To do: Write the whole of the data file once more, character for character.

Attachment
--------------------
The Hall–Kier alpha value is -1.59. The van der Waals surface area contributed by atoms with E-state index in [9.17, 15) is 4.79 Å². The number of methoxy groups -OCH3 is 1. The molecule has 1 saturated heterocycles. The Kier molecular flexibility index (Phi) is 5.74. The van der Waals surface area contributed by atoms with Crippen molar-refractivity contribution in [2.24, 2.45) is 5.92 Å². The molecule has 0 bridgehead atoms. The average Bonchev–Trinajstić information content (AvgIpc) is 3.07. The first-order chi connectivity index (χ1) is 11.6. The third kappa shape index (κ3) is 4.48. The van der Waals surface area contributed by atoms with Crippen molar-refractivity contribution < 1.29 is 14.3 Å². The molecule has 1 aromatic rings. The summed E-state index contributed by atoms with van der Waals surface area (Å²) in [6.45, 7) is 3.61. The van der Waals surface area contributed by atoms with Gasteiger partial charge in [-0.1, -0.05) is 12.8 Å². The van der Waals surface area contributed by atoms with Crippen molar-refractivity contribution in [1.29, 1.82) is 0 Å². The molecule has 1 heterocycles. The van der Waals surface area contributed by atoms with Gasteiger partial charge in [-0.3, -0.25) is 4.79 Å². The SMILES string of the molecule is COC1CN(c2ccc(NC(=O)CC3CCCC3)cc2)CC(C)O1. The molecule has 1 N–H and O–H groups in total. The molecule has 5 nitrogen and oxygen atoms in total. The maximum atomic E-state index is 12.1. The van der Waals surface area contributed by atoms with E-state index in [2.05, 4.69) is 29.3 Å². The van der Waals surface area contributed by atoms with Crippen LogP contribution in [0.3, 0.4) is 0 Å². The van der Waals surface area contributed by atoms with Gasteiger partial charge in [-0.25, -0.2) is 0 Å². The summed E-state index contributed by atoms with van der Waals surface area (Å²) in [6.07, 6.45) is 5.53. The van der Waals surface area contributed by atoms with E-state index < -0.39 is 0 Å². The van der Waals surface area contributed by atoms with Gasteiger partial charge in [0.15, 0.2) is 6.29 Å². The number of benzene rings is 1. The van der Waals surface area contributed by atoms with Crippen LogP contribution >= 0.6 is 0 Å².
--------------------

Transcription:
The Hall–Kier alpha value is -1.59. The van der Waals surface area contributed by atoms with E-state index in [9.17, 15) is 4.79 Å². The number of methoxy groups -OCH3 is 1. The molecule has 1 saturated heterocycles. The Kier molecular flexibility index (Phi) is 5.74. The van der Waals surface area contributed by atoms with Crippen molar-refractivity contribution in [2.24, 2.45) is 5.92 Å². The molecule has 0 bridgehead atoms. The average Bonchev–Trinajstić information content (AvgIpc) is 3.07. The first-order chi connectivity index (χ1) is 11.6. The third kappa shape index (κ3) is 4.48. The van der Waals surface area contributed by atoms with Crippen molar-refractivity contribution < 1.29 is 14.3 Å². The molecule has 1 aromatic rings. The summed E-state index contributed by atoms with van der Waals surface area (Å²) in [6.45, 7) is 3.61. The van der Waals surface area contributed by atoms with Gasteiger partial charge in [-0.1, -0.05) is 12.8 Å². The van der Waals surface area contributed by atoms with Crippen molar-refractivity contribution in [1.29, 1.82) is 0 Å². The molecule has 1 heterocycles. The van der Waals surface area contributed by atoms with Gasteiger partial charge in [-0.3, -0.25) is 4.79 Å². The SMILES string of the molecule is COC1CN(c2ccc(NC(=O)CC3CCCC3)cc2)CC(C)O1. The molecule has 1 N–H and O–H groups in total. The molecule has 5 nitrogen and oxygen atoms in total. The maximum atomic E-state index is 12.1. The van der Waals surface area contributed by atoms with E-state index in [2.05, 4.69) is 29.3 Å². The van der Waals surface area contributed by atoms with Crippen LogP contribution in [0.3, 0.4) is 0 Å². The van der Waals surface area contributed by atoms with Gasteiger partial charge in [-0.25, -0.2) is 0 Å². The summed E-state index contributed by atoms with van der Waals surface area (Å²) in [6.07, 6.45) is 5.53. The van der Waals surface area contributed by atoms with E-state index < -0.39 is 0 Å². The van der Waals surface area contributed by atoms with Gasteiger partial charge in [0.15, 0.2) is 6.29 Å². The number of benzene rings is 1. The van der Waals surface area contributed by atoms with Crippen LogP contribution >= 0.6 is 0 Å².